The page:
This week’s news about the security breach at LinkedIn was the last push I needed to finally close my LinkedIn account.
I joined LinkedIn in 2008 long before the IPO. Back then, LinkedIn’s mission of providing a place for professional networking was still in tact and had real value. If there ever was a secondary agenda to monetize the information being shared between members, at least it wasn’t being blatantly pursued to the detriment of the community. There was always a certain respect between members that kept conversations confined to helping each other solve problems and trade ideas. It was a place where you didn’t need to worry about being scammed or blitzed with incessant advertising.
Gradually however, as the membership grew and the anchovies started pouring in (start watching at 2:10), conversations became less about helping others in favor of thinly veiled attempts to exploit others for business advantage. People began to join simply because social media experts told them they needed to be there, not because they wanted to contribute to the community.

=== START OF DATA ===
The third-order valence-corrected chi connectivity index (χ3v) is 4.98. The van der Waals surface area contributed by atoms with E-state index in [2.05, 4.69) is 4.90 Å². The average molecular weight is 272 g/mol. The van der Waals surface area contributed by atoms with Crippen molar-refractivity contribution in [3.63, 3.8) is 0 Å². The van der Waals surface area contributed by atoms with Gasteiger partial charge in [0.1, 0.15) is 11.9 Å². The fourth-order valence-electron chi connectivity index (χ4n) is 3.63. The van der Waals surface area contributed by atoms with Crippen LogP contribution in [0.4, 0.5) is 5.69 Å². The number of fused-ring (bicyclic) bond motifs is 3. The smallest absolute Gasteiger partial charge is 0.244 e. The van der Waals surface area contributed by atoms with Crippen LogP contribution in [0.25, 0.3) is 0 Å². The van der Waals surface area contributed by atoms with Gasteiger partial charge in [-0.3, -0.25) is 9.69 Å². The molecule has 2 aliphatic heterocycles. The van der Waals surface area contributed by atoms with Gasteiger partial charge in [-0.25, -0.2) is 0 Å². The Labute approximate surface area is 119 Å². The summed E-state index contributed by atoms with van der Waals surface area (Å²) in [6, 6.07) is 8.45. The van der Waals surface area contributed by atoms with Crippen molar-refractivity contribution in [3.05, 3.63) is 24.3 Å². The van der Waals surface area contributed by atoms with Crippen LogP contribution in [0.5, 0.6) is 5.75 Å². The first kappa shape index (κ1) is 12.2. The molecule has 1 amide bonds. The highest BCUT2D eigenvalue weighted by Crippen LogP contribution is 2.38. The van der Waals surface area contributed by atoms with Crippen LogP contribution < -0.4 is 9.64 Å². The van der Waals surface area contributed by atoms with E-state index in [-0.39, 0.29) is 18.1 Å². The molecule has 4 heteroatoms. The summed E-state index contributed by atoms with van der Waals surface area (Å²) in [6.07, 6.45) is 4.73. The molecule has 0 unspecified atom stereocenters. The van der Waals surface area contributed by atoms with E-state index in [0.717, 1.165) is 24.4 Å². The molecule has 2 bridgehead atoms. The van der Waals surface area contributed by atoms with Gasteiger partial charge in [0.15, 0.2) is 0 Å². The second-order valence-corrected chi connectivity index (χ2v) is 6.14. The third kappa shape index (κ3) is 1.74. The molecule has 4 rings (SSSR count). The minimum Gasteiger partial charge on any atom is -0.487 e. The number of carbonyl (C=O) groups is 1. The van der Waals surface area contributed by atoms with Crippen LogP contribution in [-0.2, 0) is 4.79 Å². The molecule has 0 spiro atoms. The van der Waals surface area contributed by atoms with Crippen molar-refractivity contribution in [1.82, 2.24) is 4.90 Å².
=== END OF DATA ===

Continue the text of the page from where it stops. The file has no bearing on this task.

Not too much later the trolls came in and set up camp, hijacking meaningful conversations and consequently discouraging the authentic, genuine participation that had made LinkedIn so valuable. By the time of the IPO last year, LI had become little more than a hunting preserve for professional recruiters, and after the IPO, a hunting preserve festooned with advertising.
Now that the Russian underground has joined LinkedIn in a big way, it feels just a little too crowded, and it’s finally time to move on. Having one less social network to deal with actually feels a bit refreshing, and I really don’t think I’m going to miss it.
I’m curious…LinkedIn didn’t work for me, but maybe it did for you. If you’re getting good value out of LI, what is it? Did I miss something?